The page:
I threw the orange rock at the portal and flinched. Nothing – Where was the rock? No noise at all. I picked up another rock and threw it at the portal. Kept my eyes open this time. The rock just vanished into the spinning vortex like it was dropped into a pond. Time for the ultimate stupid move. I stepped forward and extended my hand. The tips of my fingers touched the spinning liquid. Jungle – wait what? I was in the middle of a damn jungle! Green all around me. Lush vegetation, flowers and insect creatures. There was a river not five meters away. What the hell happened? I whipped around and there the monolith stood. The same as an instant ago when I was in a desert.  The portal was spinning still, but now in the opposite direction. If flushing the toilet has taught me anything, I was on the other side of the planet. Or, a whole other world all together. I grabbed my multi-tool and did a scan. It sang like a bird! There were resources here and they were close! I set my weapon for defence and moved cautiously ahead. The brush was thick and a kind of green you wouldn’t find in a box of crayons. It was almost glowing and yet had a plastic texture. The trees were no different. Tall and bursting with vines and canoe-sized leaves. As I moved away from the monolith I could feel the vibration subsiding. Perhaps that is how it serves as a beacon for explorers to find it? Whatever the case, two steps in this jungle and you’d be lost forever. I turned around a mammoth tree trunk to find a huge deposit. Scans didn’t have a classification but it’s energy output was off the scale! Sorry Saval, looks like this trip was a bust. I set my multi-tool for extraction and collected all of it. Thank the maker for subspace containment canisters. Now back to the portal. I ran back and again, touched the spinning liquid. I emerged on the other side.

“You trying to give me the slip, boy?” A voice snapped and startled me. As a reflex I drew my weapon.

“Saval? What the hell are you doing here?”. I said in disbelief.

“You weren’t answering your comm so I thought you were in trouble.” He said in a curt tone.

“Or you assumed I took off with your loot.” I replied.

Saval, now in a patronizing drawl. “Now is that the thanks I get for bringing your ship here? I am deeply offended by your attitude. I outta blast you into oblivion right now!”.

Damn it, I was going to have to tell him what I found. This was a raw deal from the start. I only owed him 500 units. What I found was worth millions. This could get me to the nexus. The centre of the universe. I can’t let him have it. Saval was going to be angry but with a face that red, people must think he’s always angry. How do I get out of this without getting shot at? As I was trying my best to think on my feet, Saval  gave me my answer.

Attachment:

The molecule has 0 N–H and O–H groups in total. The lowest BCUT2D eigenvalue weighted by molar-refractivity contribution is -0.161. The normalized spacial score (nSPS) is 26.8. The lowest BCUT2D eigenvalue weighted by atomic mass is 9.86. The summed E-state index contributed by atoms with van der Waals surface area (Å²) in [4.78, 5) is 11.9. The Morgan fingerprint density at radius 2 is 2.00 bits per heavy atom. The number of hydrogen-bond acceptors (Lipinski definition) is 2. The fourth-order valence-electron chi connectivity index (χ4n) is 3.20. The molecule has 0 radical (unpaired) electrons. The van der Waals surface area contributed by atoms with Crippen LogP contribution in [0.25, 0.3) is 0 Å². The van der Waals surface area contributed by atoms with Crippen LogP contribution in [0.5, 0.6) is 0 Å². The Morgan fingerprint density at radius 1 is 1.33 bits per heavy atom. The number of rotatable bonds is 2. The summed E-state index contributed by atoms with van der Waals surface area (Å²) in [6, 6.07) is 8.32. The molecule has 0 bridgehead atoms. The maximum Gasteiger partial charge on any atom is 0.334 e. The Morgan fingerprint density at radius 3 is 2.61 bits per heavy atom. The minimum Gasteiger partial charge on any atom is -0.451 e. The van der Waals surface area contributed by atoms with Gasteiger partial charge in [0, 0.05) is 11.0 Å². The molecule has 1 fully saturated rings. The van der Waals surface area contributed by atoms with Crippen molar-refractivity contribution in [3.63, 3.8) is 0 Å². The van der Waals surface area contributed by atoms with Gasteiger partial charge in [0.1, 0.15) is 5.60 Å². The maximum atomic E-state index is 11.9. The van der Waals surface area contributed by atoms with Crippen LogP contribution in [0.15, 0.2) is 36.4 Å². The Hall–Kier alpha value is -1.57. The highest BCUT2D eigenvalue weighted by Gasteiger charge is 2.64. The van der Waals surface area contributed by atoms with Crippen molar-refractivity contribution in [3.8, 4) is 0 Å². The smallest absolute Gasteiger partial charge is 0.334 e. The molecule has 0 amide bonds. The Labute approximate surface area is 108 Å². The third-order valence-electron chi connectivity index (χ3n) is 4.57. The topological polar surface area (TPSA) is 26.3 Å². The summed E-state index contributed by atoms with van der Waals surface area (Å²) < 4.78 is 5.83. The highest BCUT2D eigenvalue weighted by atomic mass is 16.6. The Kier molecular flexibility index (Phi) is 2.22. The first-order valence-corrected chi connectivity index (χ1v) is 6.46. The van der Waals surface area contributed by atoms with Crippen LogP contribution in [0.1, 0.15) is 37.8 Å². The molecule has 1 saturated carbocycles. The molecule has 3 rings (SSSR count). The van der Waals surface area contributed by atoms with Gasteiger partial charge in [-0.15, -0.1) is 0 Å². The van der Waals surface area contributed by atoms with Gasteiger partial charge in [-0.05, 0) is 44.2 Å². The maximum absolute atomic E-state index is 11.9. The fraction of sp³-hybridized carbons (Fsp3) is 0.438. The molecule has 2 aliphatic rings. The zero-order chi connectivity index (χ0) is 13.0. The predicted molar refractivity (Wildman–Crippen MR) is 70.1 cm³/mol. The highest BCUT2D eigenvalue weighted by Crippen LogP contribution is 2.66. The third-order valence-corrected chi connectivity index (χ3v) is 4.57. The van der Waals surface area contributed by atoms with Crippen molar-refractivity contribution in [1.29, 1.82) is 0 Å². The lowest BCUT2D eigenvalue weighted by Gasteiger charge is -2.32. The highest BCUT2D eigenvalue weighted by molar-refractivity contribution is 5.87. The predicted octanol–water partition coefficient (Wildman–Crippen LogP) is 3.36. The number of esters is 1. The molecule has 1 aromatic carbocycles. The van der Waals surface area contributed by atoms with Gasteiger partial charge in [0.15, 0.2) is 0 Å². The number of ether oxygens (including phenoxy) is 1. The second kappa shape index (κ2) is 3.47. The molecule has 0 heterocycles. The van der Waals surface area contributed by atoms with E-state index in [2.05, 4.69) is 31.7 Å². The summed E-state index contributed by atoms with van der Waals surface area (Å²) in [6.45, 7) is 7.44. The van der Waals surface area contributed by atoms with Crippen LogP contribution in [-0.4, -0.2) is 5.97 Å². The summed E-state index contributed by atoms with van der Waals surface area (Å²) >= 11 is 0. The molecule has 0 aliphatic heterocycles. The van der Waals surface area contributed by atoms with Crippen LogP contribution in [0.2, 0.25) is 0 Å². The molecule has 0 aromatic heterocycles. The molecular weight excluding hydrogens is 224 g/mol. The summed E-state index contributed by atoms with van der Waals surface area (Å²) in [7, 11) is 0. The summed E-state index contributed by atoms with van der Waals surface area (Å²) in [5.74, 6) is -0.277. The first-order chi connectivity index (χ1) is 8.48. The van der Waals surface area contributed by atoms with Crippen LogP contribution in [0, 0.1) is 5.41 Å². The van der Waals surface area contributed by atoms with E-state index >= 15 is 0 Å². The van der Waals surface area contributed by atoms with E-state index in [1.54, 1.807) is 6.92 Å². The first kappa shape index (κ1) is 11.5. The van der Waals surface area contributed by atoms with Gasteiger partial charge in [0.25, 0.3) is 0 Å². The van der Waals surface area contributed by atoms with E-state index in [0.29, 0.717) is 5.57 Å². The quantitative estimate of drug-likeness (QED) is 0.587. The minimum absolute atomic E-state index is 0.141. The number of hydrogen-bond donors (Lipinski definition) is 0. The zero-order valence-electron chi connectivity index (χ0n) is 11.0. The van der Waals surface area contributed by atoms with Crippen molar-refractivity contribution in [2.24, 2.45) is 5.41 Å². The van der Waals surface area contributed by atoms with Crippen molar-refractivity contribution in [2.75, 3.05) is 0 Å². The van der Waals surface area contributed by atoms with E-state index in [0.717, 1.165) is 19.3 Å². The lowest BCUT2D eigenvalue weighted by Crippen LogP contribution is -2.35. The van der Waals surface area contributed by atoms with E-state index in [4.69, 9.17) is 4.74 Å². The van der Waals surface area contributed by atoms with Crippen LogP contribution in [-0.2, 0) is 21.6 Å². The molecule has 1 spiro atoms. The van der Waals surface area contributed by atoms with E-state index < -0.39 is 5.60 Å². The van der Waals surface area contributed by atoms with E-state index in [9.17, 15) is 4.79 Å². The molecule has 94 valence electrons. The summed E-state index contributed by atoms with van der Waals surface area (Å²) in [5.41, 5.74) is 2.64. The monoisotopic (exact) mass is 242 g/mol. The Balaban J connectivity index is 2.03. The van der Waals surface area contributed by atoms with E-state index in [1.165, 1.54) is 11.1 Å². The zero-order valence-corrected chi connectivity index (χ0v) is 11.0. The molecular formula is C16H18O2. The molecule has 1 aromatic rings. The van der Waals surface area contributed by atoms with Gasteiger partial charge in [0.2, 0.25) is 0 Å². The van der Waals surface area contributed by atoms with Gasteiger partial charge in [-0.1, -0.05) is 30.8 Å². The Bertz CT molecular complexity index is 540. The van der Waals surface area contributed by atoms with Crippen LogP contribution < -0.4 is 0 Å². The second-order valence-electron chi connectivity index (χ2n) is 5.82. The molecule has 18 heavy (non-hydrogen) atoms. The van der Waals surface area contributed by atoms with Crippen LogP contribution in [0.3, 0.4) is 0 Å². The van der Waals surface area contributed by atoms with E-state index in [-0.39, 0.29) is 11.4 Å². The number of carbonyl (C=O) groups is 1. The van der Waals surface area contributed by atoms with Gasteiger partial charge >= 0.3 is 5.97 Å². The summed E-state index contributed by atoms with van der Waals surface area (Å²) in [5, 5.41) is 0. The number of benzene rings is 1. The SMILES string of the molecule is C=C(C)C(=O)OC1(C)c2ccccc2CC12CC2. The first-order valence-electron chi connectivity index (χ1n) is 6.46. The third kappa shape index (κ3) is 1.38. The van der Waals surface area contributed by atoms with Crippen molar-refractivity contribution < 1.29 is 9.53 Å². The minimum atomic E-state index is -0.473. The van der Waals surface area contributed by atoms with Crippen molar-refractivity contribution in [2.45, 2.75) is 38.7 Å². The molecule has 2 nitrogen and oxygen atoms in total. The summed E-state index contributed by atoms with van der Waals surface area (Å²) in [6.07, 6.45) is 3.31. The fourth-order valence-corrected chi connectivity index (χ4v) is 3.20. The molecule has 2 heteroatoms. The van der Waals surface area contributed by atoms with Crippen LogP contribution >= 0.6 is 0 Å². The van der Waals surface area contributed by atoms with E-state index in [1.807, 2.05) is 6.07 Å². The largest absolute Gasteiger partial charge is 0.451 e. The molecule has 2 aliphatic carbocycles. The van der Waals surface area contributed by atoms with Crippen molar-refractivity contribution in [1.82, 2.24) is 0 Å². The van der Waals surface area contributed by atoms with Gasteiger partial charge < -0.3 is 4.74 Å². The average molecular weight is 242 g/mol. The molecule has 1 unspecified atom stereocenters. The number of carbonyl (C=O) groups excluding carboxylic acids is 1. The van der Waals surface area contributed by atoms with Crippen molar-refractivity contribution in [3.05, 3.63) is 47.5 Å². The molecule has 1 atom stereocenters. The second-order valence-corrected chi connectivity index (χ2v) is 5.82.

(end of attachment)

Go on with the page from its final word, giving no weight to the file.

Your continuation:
“So what in the galaxy is this thing anyway? Some kind of hidden entrance to a structure or something? Hell, did you find a treasure room boy?” Saval said as he reached out and touched the spinning liquid metal.

In a blink, Saval was gone. I drew my blaster and shot at the Monolith. It crumbled to the ground and the portal vanished with a sizzle. I turned around to see my ship. One of Saval’s goons must have dropped him off at where my ship had landed. Once he figures out where he is I’m sure he will radio for pick up. “I don’t know what happened. The thing must have malfunctioned when you went through it. I thought you were dead.” I’ll say if I ever see him or his merry band of pirates again. It was a shame I had to blast that thing into bits. I won’t be able to use it to go back one day. If I’m headed to the Nexus, that day will never have come anyway.

A approached my ship and put a hand on the hull. She’s been good to me. Got me out of worse situations than this many times over. She won’t make the journey to the Nexus though – wasn’t built for that. I need a new ride with a hyperdrive capable of going the distance. A bigger ship, with living quarters and a lot bigger cargo space. Better guns wouldn’t hurt either. If what I’m told is true, the closer you get to the centre of the universe, the more dangerous life becomes. Part of me wonders how that is even possible. I’ve seen things. Things I can’t begin to explain. Things that keep a blaster under my pillow. Things no man wants to see again. Time to head to spaceport 1973. I have some shopping to do.

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Ryan Brooks
Ryan Brooks
Managing Editor at the Galactic Observer
Ryan is a veteran from the advertising set. An art director and writer from Toronto, Canada, Ryan has been a science fiction aficionado since 1977 when his father took him to see a little known space opera called Star Wars. Gaming is a passion shared by his wife and three year old son. For Ryan, a good story is one of the most important aspects of the games he plays. Especially if you get to create the story yourself.